Nansie Sharpless
Nansie Sharpless was born on October 11, 1932 in West Chester, Pennsylvania.  Her father was a biochemist.  He studied nutrition.  Her parents allowed many people to stay in their home when she was a child.  They had experienced very bad things in their lives.  This made her thankful for the life she had. When she was fourteen she got really sick.  She had meningitis.  This caused her to become deaf.

Symptoms of Meningitis
Picture Courtesy of Dublin City University

Wayne State University

Picture Courtesy of Wayne State University

She finished high school at a public school.  Then she decided to go to Oberlin College.  She struggled, but had a friend that took notes for her which helped.  She graduated with a bachelors degree in zoology in 1954.  She decided to continue her education at Wayne State University.  She had a hard time communicating during this time, but graduated successfully in 1956.
She worked for a while as a medical technologist.  She learned a lot of new techniques.  Then she decided to go back to school again.  This time she went to get her doctoral degree at Wayne State University.  The director at the school said that people would question Ms. Sharpless's abilities.  She proved them wrong.  She graduated with perfect grades.

Medical Technologist

Picture Courtesy of the U.S. Air Force

Mayo Clinic

Picture Courtesy of the Mayo Clinic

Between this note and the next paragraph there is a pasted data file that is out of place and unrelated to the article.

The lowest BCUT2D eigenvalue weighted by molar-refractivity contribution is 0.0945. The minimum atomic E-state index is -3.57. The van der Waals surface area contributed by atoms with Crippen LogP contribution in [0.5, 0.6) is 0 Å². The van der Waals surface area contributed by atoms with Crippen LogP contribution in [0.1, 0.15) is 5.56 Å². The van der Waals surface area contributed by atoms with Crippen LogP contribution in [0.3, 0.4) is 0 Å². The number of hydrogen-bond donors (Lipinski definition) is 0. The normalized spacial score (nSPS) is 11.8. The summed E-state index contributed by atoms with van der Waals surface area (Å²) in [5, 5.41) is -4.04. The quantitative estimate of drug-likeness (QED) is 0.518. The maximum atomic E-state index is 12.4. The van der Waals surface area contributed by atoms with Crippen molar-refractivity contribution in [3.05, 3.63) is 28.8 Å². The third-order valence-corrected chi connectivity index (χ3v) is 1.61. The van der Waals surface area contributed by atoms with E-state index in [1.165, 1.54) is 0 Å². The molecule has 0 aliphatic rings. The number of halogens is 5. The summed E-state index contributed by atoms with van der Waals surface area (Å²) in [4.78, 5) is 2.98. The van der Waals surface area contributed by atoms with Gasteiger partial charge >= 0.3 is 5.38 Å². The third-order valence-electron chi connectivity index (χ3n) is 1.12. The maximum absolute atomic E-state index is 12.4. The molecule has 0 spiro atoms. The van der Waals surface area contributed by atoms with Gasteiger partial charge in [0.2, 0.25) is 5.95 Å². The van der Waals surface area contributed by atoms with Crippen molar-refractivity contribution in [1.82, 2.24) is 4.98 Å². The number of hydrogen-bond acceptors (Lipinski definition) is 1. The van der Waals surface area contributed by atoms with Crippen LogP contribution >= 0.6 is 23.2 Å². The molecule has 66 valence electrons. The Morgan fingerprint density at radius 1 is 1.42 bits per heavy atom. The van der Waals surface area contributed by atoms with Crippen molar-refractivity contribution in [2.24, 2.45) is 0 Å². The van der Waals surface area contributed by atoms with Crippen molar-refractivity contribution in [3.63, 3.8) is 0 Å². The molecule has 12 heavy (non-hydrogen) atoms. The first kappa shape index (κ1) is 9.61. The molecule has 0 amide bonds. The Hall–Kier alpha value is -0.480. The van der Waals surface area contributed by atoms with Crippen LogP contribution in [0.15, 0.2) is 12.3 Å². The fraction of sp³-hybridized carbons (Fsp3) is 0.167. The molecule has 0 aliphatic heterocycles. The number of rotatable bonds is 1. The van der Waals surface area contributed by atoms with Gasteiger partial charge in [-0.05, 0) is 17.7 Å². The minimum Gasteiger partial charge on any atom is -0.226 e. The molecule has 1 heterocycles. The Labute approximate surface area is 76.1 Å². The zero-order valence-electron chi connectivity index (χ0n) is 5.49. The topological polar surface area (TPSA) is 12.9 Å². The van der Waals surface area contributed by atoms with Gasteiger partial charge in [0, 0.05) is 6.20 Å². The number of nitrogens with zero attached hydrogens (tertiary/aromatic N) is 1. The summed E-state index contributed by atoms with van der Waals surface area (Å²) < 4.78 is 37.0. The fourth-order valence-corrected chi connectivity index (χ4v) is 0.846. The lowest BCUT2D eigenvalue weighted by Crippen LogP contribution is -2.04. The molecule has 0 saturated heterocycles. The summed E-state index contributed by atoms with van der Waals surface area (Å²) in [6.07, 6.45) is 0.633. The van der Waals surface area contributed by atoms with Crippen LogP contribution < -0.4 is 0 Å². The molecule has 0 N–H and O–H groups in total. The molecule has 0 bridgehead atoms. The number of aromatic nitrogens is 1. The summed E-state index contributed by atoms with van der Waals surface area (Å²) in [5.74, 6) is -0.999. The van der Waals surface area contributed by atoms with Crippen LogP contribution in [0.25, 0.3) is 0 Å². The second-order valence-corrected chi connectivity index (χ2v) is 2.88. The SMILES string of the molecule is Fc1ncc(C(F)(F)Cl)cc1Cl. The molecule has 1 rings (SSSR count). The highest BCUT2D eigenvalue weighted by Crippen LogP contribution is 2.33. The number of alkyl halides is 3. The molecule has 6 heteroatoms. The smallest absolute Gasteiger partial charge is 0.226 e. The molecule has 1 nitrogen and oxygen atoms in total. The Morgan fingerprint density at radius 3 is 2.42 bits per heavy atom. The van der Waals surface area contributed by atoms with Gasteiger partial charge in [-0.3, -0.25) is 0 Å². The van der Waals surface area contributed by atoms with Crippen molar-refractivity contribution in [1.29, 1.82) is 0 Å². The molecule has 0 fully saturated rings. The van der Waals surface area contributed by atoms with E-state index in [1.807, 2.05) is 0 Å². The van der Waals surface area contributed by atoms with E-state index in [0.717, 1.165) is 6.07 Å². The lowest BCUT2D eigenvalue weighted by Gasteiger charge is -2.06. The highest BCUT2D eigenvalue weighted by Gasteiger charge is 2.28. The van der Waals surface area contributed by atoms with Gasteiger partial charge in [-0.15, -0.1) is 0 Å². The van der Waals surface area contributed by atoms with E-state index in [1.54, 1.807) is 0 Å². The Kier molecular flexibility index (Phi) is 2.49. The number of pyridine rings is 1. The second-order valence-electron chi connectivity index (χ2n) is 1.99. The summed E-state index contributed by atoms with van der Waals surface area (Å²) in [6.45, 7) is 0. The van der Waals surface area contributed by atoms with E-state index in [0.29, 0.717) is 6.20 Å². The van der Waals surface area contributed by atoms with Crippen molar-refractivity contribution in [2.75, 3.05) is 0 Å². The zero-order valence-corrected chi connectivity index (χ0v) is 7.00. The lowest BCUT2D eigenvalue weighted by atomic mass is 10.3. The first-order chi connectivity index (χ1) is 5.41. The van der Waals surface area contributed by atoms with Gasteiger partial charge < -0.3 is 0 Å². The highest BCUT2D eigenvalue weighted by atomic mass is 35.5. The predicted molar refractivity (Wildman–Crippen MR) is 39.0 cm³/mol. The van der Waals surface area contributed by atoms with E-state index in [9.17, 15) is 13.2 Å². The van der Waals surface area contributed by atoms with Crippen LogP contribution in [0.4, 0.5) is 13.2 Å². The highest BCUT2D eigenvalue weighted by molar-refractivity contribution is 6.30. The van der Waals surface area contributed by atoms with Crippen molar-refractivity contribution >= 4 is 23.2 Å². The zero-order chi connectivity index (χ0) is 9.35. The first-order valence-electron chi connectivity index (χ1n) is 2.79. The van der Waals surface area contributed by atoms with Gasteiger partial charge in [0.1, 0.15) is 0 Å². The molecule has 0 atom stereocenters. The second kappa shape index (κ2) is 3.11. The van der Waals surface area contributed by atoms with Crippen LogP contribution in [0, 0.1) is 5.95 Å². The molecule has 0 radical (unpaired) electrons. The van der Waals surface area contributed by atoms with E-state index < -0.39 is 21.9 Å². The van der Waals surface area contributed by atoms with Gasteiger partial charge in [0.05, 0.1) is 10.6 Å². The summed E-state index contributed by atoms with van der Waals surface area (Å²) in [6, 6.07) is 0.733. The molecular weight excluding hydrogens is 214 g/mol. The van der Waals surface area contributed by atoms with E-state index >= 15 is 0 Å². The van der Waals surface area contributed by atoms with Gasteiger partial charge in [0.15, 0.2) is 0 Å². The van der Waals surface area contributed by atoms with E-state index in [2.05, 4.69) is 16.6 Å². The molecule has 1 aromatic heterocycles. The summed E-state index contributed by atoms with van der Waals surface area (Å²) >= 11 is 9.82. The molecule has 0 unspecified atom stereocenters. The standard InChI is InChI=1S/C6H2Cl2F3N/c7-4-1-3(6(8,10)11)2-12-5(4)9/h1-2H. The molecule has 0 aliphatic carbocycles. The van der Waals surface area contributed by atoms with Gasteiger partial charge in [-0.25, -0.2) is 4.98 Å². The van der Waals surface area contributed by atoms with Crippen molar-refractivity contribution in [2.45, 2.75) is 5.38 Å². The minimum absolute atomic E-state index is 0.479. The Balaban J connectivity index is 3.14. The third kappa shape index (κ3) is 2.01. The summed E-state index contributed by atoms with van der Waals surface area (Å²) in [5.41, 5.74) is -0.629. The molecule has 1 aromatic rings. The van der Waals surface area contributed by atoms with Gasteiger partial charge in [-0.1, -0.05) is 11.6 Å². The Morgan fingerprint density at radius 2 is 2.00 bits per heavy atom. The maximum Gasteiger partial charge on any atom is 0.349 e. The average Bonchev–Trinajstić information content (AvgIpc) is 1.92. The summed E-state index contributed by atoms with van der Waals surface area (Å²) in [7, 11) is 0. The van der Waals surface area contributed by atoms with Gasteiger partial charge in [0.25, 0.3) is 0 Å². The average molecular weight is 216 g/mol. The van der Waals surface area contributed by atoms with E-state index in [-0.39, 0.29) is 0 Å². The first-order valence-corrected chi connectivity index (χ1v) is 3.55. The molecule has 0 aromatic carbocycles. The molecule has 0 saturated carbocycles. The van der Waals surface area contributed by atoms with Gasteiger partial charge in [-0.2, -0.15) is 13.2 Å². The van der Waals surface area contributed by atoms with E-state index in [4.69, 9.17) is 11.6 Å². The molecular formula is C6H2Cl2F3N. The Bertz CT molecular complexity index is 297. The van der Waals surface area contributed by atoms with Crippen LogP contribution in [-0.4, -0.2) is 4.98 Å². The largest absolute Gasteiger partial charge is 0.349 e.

She was hired to work in the Department of Biochemistry at the Mayo Clinic after she graduated. First she studied the metabolism of L-dopa in cerebrospinal fluid, plasma, and urine.  She tested her theories on rats and guinea pigs.  Then she changed jobs.
She starting working at the Albert Einstein College of Medicine.  There she studied how chemicals caused brain and mental disorders. She wanted to know how people with brain and mental disorders could be helped.

Parts of the Brain

Picture Courtesy of Brain Health and Puzzles

Poster Session

Photo Courtesy of Food Science Australia

Ms. Sharpless presented her research at conferences a lot.  She was excited when the use of "poster sessions" started.  She saw it as a good opportunity for deaf scientists.  She encouraged deaf people to become scientists.
She wrote about what she studied.  She was very active in the scientific community and a lot of people remember her because she was deaf.

Picture Courtesy of American Association for the Advancement of Science

  She worked in the Department of Psychiatry at Albert Einstein College of Medicine until she died on October 9, 1987.

Web Links


Lang, H. G., & Meath-Lang, B. (1995). Nansie Sharpless.  In A Biographical Dictionary: Deaf Persons in the Arts and Sciences
(pp.328-331). Westport, CT: Greenwood Press.